A sustainable housing development should have:

• Warm, dry, healthy, adaptable homes

• Environmentally friendly and energy-efficient buildings

• Access to employment, schools, shops, places of entertainment, primary health care

• reduced the need to travel (by car) and is accessible by public transport

• A mix of tenures, incomes and age groups

• A setting which enhances the quality of life from one generation to another and integrates people into wider society so that people want to live there

• Aesthetic qualities which can be enhanced by community art.

Conclusion,

The quality of housing and our surrounding environments have considerable social and cost implications. An adequate supply of housing (good standard and cost) is perhaps the most cost-effective form of infrastructure that can be provided. Housing standards have implications for health standards, levels of criminal activity and degrees of educational attainment. If the supply or quality of housing is inadequate, there are inevitably heavy cost implications for the providers of social services, often in the form of irrationally expensive emergency solutions such as bed and breakfast accommodation.

The private sector has proved very successful in working in partnership with local authorities and housing associations to bring very large housing and regeneration projects in different areas. Government should continue to encourage private sector participation and investors towards achieving sustainable housing and also invest more funds in housing as shortage of fund is sometimes a limiting factor.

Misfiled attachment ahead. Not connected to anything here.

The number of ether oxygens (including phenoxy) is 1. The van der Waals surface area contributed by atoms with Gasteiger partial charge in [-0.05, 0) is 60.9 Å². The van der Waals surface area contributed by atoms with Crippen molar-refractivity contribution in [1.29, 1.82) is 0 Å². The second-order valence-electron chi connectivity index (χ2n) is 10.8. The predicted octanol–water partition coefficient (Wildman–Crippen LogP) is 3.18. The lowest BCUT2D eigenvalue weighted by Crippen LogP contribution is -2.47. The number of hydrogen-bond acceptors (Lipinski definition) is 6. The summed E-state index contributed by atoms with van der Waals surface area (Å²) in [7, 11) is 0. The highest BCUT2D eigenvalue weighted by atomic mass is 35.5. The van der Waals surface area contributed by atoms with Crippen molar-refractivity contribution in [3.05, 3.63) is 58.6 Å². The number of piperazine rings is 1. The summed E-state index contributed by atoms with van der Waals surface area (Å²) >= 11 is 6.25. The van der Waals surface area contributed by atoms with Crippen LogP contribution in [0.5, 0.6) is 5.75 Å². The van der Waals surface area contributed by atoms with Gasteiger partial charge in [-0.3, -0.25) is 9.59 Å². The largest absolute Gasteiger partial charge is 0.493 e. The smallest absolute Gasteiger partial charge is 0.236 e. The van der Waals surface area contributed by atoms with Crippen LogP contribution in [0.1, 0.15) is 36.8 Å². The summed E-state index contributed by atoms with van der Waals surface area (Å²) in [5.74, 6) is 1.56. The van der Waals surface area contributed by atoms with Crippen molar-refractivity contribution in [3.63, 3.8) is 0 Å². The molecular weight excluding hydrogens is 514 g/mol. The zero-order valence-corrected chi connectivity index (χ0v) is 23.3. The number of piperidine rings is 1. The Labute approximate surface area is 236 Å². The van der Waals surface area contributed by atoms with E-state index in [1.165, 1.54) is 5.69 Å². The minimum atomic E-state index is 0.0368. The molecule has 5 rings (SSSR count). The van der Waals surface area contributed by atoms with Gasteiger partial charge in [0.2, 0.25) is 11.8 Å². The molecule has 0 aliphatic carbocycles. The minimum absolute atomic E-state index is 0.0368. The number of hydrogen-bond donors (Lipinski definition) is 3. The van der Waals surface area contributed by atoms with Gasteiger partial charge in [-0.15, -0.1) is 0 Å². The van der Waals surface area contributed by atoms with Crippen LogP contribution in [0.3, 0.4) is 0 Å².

A great degree in the application of planning policy coupled with government measures to promote long term investment in housing will help to provide stable conditions required for the housing industry to respond to the scale of housing shortages.

Government should insist on the comprehensive use of environmental and design quality assessment tools for all buildings on post-completion and post-occupancy evaluations for all new and refurbished public buildings. This is the only way to drive continuous improvement.

Legislation, policy and guidance need to be clearer and more consistent. Strategy and policy on sustainable development, planning, energy, climate change, waste, water, food, landscape character, need to be mutually reinforcing and obvious conflicts resolved so that policies join up rather than appear at odds with each other.